A pair of early 20th century Dutch Delft blue and white jars painted in cobalt blue showing scenes in panels.
The panels alternate scenes: one showing a young woman with a basket of flowers standing before a pagoda, the other showing a garden with a flowering tree and a garden fence. The cover of each jar is topped by a traditional bird and ball finial.
These large jars would add beauty to any collection of blue and white.
The technique of making Delft was first described in writing by Gerrit Paape in “The Delft Pottery Maker” written in 1794. Dedicated to Lambertus Sanderus, the owner of De Porceleyne Claeuw (The Porcelain Claw). Delft faience began in the 17th century. Much of the finest Delft was produced in the Dutch city of Delft. The Delft potters began to coat their pots completely in white tin glaze. They then began to cover the white tin-glaze with clear glaze, which gave depth to the fired surface and smoothness to cobalt blues. Over time they created a good resemblance to porcelain. By circa 1650 the technical skills of the potters and painters were much improved, and Delft began its golden age.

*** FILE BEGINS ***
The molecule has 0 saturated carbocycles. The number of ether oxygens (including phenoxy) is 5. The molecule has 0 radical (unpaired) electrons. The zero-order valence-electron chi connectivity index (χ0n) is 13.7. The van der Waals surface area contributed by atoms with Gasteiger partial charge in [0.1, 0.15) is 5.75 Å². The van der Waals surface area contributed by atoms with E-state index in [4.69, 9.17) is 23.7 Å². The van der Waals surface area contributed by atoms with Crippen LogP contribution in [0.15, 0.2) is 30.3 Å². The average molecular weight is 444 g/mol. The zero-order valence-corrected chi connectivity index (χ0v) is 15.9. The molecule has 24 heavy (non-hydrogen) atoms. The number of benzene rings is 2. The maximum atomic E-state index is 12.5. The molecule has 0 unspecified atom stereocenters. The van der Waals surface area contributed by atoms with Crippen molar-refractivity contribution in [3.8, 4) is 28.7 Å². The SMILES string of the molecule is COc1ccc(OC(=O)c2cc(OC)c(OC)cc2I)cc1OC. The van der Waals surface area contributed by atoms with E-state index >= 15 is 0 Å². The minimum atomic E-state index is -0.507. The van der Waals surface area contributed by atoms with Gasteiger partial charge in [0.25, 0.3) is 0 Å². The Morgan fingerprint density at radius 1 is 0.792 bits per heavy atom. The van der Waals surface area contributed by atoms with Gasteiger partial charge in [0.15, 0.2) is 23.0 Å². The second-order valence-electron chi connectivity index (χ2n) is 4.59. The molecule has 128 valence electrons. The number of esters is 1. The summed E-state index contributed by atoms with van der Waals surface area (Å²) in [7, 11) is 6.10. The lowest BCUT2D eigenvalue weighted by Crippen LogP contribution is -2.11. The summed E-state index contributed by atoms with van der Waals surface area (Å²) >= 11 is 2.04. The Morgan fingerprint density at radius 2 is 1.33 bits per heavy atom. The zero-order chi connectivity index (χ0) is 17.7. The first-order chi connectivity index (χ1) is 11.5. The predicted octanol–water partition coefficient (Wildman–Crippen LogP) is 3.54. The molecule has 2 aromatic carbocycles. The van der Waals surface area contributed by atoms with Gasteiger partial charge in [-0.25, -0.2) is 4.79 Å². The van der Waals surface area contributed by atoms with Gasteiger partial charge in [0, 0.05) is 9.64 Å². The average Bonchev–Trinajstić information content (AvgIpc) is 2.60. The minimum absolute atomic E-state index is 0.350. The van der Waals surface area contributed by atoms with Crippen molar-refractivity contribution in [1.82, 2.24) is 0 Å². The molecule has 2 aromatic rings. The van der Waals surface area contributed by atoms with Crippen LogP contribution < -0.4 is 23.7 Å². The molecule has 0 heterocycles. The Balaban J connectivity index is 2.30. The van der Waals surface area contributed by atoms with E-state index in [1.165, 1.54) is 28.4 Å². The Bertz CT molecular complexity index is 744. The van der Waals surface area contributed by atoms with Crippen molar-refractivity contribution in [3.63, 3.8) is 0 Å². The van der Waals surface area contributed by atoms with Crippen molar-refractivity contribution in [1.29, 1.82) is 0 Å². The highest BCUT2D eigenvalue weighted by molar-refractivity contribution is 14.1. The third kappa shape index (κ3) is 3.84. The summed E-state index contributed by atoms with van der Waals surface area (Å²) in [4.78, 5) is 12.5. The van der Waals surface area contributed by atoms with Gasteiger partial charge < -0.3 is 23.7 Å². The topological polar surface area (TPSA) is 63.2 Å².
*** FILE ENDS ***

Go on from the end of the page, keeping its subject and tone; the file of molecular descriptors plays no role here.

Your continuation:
H 18.5 in. x Dm 8.75 in.
$3,800 for the pair
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